Millions of Australians use, or have used, illicit substances at some point in their life, while millions more are regular users of legal drugs such as alcohol, tobacco or sleeping pills.While some people become heavy users of alcohol or other drugs as a way of coping with past trauma or mental illness, this is not the story for millions of others. Young (and older) people use drugs and alcohol for fun, enjoyment and socialisation. NSW Greens MP Cate Faehrmann summed it up well when she...
  8. Miracle treatment or dangerous drug? Indonesia cashes in on Kratom

    Kratom stimulates the same brain receptors as morphine although it produces much milder effects Pontianak, Indonesia - The sweltering backwaters of Indonesian Borneo have become the unlikely ground zero for the global production and export of Kratom, a tree leaf hailed by some as a miracle cure for everything from opioid addiction to anxiety. Part of the coffee family, the leaf has been used for centuries in South-east Asia and Papua New Guinea for its pain-relieving and mildly stimulating...
  9. How Advertising Shaped the First Opioid Epidemic And what it can teach us about the second

    When historians trace back the roots of today’s opioid epidemic, they often find themselves returning to the wave of addiction that swept the U.S. in the late 19th century. That was when physicians first got their hands on morphine: a truly effective treatment for pain, delivered first by tablet and then by the newly invented hypodermic syringe. With no criminal regulations on morphine, opium or heroin, many of these drugs became the "secret ingredient" in readily available, dubiously...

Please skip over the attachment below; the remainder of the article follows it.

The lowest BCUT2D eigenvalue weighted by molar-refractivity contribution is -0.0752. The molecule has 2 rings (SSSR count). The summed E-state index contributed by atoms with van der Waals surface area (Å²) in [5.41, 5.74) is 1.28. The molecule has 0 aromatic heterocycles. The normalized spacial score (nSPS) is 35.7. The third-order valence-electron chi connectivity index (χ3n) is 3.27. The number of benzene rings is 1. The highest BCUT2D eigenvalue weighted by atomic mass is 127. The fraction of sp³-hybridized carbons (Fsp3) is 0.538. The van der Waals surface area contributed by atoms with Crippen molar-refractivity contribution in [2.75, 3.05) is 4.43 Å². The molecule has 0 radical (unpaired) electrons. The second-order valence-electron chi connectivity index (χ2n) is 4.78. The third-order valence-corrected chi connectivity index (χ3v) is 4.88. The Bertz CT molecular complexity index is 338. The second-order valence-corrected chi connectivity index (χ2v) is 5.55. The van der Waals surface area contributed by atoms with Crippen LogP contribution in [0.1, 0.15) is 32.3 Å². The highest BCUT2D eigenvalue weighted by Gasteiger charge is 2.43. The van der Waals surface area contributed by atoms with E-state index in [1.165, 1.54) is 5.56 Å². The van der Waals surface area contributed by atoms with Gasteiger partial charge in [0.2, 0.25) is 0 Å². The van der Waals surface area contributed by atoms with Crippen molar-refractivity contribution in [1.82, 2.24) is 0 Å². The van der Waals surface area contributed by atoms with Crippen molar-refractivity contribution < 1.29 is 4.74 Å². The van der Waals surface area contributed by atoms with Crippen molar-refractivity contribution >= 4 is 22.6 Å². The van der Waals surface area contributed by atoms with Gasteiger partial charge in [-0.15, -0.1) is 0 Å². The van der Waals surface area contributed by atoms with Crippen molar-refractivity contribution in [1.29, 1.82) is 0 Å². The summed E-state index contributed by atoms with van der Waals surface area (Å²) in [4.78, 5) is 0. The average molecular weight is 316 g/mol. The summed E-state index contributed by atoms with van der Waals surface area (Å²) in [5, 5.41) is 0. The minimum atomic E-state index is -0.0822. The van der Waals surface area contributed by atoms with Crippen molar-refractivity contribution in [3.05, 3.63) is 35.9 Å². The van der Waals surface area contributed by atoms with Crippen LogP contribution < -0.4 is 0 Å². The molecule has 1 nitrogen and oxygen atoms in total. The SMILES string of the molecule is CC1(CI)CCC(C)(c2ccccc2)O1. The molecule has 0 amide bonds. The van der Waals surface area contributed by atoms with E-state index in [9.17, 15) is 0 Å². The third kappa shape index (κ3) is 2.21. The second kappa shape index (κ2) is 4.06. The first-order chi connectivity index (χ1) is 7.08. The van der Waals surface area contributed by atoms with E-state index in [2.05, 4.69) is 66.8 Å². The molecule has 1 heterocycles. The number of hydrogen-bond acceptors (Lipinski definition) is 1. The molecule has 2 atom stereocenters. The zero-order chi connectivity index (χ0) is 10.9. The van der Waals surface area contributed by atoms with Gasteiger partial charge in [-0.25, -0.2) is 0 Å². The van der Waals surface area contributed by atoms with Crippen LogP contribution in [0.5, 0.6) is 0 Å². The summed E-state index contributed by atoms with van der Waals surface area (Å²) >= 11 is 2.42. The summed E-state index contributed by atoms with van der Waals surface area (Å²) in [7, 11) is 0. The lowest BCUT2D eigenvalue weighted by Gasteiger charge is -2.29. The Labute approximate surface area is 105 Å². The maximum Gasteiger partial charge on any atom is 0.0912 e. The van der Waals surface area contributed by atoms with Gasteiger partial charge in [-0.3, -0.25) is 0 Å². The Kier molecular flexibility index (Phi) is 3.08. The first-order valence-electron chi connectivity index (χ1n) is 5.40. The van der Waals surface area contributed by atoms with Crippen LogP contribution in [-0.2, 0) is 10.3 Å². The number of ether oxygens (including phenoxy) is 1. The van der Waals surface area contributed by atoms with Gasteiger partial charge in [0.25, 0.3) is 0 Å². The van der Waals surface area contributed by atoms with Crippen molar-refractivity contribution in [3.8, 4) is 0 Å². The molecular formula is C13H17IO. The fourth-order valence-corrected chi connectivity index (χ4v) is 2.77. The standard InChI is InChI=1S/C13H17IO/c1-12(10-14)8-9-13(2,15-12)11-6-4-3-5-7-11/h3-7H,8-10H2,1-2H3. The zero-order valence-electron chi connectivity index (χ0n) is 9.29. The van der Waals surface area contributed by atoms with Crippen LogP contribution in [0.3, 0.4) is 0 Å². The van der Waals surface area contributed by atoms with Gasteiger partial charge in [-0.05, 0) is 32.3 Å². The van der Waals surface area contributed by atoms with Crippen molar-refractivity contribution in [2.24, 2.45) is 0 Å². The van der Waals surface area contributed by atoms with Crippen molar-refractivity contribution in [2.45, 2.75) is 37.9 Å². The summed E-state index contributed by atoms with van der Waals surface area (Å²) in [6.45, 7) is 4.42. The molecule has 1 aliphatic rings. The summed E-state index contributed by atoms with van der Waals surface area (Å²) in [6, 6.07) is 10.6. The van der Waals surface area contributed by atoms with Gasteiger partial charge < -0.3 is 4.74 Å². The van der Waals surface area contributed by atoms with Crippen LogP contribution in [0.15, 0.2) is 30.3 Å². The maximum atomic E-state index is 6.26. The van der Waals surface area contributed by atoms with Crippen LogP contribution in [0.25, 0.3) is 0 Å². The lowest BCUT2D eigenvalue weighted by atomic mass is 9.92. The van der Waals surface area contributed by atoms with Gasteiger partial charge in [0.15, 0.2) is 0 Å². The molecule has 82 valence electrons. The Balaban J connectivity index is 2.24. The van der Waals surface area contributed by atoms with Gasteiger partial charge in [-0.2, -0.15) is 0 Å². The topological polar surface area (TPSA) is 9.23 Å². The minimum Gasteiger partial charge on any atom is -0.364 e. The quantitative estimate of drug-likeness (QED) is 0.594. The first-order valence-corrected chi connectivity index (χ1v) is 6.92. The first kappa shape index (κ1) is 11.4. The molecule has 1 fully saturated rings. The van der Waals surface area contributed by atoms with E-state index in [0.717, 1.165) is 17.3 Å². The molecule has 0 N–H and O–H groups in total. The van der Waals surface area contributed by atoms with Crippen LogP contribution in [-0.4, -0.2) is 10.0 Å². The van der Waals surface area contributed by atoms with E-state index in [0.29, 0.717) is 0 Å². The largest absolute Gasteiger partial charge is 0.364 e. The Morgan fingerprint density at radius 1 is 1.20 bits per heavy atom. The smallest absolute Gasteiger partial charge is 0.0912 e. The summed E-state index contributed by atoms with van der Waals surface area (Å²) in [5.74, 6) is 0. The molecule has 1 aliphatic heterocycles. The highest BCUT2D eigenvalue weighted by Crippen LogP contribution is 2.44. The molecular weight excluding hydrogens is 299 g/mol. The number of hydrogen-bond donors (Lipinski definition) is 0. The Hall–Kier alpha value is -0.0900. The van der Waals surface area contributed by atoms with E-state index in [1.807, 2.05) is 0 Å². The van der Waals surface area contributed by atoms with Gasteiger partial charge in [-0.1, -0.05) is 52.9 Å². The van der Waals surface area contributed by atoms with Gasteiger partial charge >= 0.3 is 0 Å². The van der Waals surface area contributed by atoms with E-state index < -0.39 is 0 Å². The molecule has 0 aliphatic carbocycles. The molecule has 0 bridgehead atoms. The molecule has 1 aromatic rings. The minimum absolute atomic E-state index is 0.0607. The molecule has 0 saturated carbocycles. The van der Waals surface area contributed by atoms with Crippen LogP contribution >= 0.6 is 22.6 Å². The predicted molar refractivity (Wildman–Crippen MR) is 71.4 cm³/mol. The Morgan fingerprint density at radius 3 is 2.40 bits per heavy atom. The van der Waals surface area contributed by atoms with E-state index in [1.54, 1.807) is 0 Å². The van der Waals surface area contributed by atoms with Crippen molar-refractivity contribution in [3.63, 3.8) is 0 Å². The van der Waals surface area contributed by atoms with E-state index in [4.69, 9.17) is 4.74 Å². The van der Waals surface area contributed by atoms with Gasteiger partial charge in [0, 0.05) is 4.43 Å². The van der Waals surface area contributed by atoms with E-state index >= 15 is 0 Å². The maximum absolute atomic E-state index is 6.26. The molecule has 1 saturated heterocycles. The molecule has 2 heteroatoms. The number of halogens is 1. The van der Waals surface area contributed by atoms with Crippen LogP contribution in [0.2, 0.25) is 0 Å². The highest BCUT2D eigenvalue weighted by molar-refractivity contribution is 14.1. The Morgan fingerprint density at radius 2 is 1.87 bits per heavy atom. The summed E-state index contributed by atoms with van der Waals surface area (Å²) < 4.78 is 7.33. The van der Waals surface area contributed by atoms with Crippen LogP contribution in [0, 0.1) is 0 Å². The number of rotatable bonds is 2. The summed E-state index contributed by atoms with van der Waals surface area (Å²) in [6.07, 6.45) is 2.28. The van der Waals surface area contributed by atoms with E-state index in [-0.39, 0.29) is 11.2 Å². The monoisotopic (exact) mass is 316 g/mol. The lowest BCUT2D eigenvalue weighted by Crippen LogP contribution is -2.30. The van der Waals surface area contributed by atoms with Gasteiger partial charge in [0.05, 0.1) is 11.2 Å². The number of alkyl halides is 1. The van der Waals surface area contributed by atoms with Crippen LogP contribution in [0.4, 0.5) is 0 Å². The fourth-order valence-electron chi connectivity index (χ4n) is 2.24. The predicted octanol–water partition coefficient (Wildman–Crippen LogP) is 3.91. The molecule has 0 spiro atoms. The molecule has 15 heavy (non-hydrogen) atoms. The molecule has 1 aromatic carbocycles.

10. Drugmakers Celebrate the New Year by Raising Prices on Hundreds of Drugs an Average of 6.3%

    Three dozen drugmakers are raising prices on more than 250 prescription drugs, according to an analysis by RX Savings Solutions. The average price increase will be around 6.3%, although some drugs will see prices increase by 10% or more. By contrast, the inflation rate in the U.S. for the 12 months through November is 2.2%. The analysis, first reported by Reuters and the Wall Street Journal, also showed that the number of drugs seeing price increases as well as the average rate of increase...
  11. Budding business: how cannabis could transform Lebanon

    Report proposes legalising billion-dollar cannabis industry to rescue ailing economy. The town of Brital, in Lebanon’s Bekaa Valley, is a jarring contrast of poverty and ostentatious wealth. Busted-up old vans drive on potholed roads next to gleaming Bentleys and Range Rovers with no number plates and blacked-out windows. Unemployment is rife, and yet the landscape is dotted by large gated mansions. The town is home to some of Lebanon’s most powerful cannabis-growing families, who...
  12. The Global Drug Survey - David Nutt wants YOU!

    Take part at the Global Drug Survey. Watch the video above with Prof. David Nutt.
  13. Quarter of students know someone at university who they believe is an alcoholic, survey finds

    'The old perception of students as hard-boozing party animals may now be a dated one' Students are worried that their peers might be alcoholics, survey finds ( Getty ) One in four students know someone at university who they believe is an alcoholic, according to a new poll. Despite concerns that their classmates are dependent on alcohol, the majority (52 per cent) of students said they did not get drunk on a typical week, according to the YouGov research. The survey, of more than 1,000...
  14. Turn On, Tune In, Start Up